Youth and Reflection – Galliard Ensemble

Mozart
Serenade in C minor, K388 [arr. Rechtman]
Tinoco
O Curso das Aguas
Arnold
Three Shanties, Op.5
Janácek
Mládí
Grainger
Walking Tune
A Lincolnshire Posy – Lisbon
Jim Parker
Mississippi Five

Galliard Ensemble [Kathryn Thomas (flute), Owen Dennis (oboe), Katherine Spencer (clarinet), Helen Simons (bassoon), Richard Bayliss (horn)] with Stuart King (bass clarinet)


Reviewed by: Richard Whitehouse

Reviewed: 17 December, 2007
Venue: Southbank Centre, London – Purcell Room

Galliard EnsembleThis recital saw a welcome return to the South Bank by the Galliard Ensemble. Its programmes of newmusic and established classics for wind quintet have done much to open-up the repertoire in recent years. That said, the transcription of Mozart’s Serenade in C minor – by Israeli bassoonist Mordechai Rechtman – which opened the concert was not uniformly successful in transferring musical content from eight instruments to five. In particular, the Andante felt expressively over-wrought, while the finale lacked a degree of subtlety. Yet the opening Allegro did not want for pathos, and the canonic rigour of the Minuet lost little of its clarity or deftly ironic humour when realised for this medium.

The evening continued with a recent work by Luis Tinoco – the Portuguese composer whose music deserves to make a wider impact in the UK. Certainly O Curso das Aguas (The Drift of the Waters) is as striking and assured as his previous works for wind ensemble: the potential of the wind quartet (no horn) being tested over two movements that allude to natural phenomena from perspectives of relative dynamism and stasis – though a third movement might have amalgamated those types more conclusively. Even so, this is music as distinctive as the artworks by Ashley Davies that inspired it – and which were on show in the foyer to enable listeners to make the connection in their own way.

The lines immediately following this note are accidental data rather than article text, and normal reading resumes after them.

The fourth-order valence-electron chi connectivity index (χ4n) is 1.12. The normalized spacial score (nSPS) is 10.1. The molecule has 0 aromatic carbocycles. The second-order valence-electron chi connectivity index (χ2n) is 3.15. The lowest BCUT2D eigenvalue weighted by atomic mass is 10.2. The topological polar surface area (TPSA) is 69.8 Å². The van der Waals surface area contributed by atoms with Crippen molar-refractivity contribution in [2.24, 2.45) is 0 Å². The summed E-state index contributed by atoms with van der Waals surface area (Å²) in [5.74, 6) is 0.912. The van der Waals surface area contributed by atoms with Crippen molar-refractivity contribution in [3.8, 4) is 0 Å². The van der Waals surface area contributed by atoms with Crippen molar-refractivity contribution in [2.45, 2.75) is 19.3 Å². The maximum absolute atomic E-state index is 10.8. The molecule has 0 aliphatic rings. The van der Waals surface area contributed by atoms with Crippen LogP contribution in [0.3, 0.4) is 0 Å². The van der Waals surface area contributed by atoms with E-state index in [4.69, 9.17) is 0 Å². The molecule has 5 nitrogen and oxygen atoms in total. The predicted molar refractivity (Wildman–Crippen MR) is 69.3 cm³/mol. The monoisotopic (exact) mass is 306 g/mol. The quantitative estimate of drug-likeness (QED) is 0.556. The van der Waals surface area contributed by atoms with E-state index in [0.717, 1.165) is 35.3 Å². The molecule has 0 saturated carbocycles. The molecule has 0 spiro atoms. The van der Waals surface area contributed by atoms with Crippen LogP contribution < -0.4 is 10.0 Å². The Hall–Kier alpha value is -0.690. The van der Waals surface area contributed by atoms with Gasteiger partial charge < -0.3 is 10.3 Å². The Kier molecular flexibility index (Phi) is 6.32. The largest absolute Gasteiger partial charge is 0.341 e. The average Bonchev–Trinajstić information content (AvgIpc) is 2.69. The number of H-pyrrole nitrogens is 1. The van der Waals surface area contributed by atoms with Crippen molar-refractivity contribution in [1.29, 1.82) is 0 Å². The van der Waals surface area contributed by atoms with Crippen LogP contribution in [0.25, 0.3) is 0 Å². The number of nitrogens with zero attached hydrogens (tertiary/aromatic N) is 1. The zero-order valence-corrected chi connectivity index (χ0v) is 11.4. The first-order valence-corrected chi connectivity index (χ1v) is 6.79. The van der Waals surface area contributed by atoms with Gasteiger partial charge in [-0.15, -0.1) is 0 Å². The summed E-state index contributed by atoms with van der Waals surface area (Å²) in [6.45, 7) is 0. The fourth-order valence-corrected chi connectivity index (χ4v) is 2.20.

Sir Malcolm Arnold (1921-2006)The first half closed with the evergreen Three Shanties by Malcolm Arnold – a staple of the wind-quintet repertoire that never fails to divert, and whose humour the Galliard players have seldom savoured more fully. The second half commenced with Janáček’s Mládí (Youth) – a true masterpiece for wind ensemble, whose inter-cutting between differing musical types is no less acute or intensive than in his string quartets, just more relaxed owing to the nature of the instrumentation. This performance was nothing if not characterful, and with Stuart King clearly relishing the bass clarinet part that ranges from something resembling a quirky continuo role to that of the proverbial ‘spanner in the works’.

Two appealing miniatures by Percy Grainger – the winsome Walking Tune and engaging Lisbon (best known in its wind-band incarnation as the first piece of A Lincolnshire Posy) – preceded the final work in the advertised programme. Although best known for his prolific output of music for film and television, Jim Parker has composed in a wide variety of media and his Mississippi Five is a stylish and immensely enjoyable homage to the jazz idioms and scenic attributes of that region. Thus the singular blues vocalise of Bessie Smith was soulfully rendered in a flute-led study, while the evocations of a steamboat and a final collation of animals in a riotous menagerie were imaginatively rendered and brilliantly executed.

As an ideal pre-Christmas entertainment the Galliard Ensemble underlined the seasonal aspect with an uproarious arrangement of “The Twelve Days of Christmas” – all six performers being drawn into the fray. The Galliard will undertake further concerts next year, and a return to the recording studio is in the offing. Lots to look forward to, then, from this liveliest and most adventurous of wind groups.

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